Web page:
Philip Skell, a member of the National Academy of Sciences and a pioneer in antibiotic research, said it best: Darwinism is a “narrative gloss” on biology. Darwinists expropriate the work of other fields of science, then claim the credit for Darwin’s theory. Nowhere in science is the truth of Skell’s observation more apparent than in the Darwinist claim that Darwin’s theory — the assertion that random variation and natural selection is the source of all biological complexity — is indispensable to modern medicine. It is a claim that, upon inspection, is almost delusional.
My observation that “Natural Selection” is a tautology, and therefore useless to modern medicine, seems to have set off quite a few Darwinists. Prominent Darwinist blogger Mark Chu-Carroll took me to task here, and comes up with an approach that he believes gets “Natural Selection” off the tautological hook: he asserts that all scientific theories are reducible to tautologies! Mark writes:
Orac, a prominent Darwinist blogger who is also a surgical oncologist, recently challenged me: Dr. Egnor… can put his money where his mouth is and present… some actual evidence to support his claims. Inquiring minds want to know: Will Dr. Egnor show us some of these wonderful insights into human biology and disease provided or facilitated by the design inference or will he simply keep repeating the same misinformation? You never know. Maybe he’ll surprise us all. It took me a while to answer, because there are so many examples of it that I was in the position of Buridan’s ass–I couldn’t decide what to pick first!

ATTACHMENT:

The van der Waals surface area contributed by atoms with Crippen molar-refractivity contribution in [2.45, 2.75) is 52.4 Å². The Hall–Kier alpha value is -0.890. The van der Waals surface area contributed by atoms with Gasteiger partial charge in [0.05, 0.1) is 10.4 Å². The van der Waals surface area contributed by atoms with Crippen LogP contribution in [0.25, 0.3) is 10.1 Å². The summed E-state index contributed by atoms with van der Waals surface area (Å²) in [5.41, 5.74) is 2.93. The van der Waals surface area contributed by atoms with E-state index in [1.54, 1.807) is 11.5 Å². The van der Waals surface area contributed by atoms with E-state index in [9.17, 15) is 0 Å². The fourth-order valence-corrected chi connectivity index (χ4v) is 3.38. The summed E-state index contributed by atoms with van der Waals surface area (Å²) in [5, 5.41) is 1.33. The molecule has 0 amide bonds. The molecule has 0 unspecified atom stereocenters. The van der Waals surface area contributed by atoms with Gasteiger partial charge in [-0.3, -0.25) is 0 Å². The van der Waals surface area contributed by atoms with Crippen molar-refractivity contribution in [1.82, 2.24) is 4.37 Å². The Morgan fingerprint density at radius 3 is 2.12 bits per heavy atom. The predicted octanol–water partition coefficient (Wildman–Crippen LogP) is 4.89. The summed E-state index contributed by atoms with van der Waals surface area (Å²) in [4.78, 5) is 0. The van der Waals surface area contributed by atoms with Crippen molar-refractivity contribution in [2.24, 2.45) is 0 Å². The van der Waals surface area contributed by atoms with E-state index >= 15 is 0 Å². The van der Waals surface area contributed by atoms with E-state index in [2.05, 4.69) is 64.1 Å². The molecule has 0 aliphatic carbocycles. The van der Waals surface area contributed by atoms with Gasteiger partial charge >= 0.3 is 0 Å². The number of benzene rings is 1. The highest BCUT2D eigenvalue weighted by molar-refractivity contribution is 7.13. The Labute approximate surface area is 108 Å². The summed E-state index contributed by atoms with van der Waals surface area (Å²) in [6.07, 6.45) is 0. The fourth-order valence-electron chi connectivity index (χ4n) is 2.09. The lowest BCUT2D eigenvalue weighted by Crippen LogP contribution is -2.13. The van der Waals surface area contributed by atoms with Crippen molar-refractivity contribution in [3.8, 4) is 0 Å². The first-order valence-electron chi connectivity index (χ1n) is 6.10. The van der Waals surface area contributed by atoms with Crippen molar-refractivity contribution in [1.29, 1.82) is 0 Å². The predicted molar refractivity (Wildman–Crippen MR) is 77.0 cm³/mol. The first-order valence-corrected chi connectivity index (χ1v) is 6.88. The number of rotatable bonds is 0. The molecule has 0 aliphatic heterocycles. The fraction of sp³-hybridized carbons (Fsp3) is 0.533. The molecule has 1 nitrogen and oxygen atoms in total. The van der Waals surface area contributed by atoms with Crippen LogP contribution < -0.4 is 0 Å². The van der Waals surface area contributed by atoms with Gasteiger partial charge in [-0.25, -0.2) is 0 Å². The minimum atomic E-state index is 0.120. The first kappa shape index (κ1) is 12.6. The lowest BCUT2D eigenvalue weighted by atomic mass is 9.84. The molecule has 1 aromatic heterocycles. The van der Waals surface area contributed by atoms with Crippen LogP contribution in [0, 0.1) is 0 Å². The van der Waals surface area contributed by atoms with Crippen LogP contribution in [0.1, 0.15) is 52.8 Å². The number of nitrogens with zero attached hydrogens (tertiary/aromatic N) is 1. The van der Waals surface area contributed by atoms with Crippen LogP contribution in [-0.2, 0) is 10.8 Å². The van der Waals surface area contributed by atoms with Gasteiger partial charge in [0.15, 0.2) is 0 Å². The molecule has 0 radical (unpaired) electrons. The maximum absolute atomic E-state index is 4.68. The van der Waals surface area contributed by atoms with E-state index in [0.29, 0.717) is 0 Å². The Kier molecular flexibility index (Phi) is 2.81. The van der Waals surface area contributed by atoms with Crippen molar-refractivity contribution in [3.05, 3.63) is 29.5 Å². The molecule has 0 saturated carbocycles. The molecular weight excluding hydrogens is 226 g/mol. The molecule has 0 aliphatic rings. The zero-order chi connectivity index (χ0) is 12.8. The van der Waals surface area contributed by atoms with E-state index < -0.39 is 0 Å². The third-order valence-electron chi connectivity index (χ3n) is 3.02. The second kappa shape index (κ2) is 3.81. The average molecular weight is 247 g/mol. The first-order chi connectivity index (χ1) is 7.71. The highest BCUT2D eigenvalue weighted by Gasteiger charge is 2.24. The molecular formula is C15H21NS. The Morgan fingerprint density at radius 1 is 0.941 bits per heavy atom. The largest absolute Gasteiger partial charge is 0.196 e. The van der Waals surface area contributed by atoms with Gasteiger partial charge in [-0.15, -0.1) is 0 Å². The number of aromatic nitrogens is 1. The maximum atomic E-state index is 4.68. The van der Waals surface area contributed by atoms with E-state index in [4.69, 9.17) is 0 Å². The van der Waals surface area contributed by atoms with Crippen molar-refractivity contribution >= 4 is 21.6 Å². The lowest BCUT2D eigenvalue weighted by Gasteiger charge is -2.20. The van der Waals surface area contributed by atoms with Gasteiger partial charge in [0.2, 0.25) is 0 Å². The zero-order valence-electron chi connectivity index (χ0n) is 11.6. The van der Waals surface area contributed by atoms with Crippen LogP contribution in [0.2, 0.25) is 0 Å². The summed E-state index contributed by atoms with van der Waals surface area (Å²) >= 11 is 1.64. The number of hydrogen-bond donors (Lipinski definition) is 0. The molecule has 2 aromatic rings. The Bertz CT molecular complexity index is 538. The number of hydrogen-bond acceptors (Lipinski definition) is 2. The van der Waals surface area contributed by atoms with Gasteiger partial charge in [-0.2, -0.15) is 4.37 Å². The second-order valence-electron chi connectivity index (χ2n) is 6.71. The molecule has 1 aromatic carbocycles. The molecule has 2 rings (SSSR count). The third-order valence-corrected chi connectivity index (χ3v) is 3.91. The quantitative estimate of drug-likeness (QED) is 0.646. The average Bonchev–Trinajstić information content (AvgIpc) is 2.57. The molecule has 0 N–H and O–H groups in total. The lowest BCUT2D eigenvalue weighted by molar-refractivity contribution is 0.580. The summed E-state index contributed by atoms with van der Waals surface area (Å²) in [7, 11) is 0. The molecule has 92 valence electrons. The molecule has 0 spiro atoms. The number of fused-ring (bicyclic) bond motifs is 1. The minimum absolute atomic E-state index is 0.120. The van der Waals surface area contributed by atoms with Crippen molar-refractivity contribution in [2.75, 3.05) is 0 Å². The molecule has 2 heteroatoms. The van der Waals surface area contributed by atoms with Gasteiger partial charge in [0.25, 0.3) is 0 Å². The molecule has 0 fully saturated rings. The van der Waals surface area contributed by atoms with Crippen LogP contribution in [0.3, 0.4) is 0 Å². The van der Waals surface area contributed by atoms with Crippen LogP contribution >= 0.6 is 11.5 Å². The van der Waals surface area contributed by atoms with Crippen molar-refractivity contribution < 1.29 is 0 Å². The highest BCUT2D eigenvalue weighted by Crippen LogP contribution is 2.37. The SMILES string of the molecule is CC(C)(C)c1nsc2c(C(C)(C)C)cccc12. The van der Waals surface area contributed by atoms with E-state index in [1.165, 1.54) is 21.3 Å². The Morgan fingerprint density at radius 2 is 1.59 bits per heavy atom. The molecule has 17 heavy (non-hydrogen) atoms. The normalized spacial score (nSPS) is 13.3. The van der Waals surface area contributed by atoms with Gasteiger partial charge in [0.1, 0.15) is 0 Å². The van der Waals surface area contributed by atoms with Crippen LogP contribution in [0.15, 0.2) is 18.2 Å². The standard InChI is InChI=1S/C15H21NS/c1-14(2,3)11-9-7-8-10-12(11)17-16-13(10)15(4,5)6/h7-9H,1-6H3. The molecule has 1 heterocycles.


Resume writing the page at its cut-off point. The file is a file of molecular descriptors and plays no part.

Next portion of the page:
I’m a faithful Catholic. I’ve often thought: what if Darwinism were true? I don’t mean all of the philosophical materialism that Darwinists drag along with the science. Materialism is nonsense, because if matter and energy are all that exist, then truth doesn’t exist (it’s neither matter nor energy). If truth doesn’t exist, then materialism can’t be true. But what about Darwin’s central scientific assertion: that all biological complexity is the result of chance and necessity, at least as well as we humans can discern chance and design. What if experimental evidence demonstrated that we could account for biological information (or whatever we call the astonishing complexity of living things) without inferring design? Would I lose my faith?
A short time ago I posted a story on the celebration in London of the 150th birthday of Karl Pearson, one of the fathers of mathematical statistics and an ardent Darwinist and eugenicist. The celebration focused on Pearson’s contribution to mathematical statistics, which was substantial, but neglected his contribution to eugenics, which was substantial, too. The only word that Darwinists use less frequently than ‘design’ is ‘eugenics’. It’s disappeared down the Darwin memory hole following the Second World War because the Nazi programs that applied Darwinism to medicine made the real nature of eugenics so apparent that it could no longer be denied. So it was forgotten.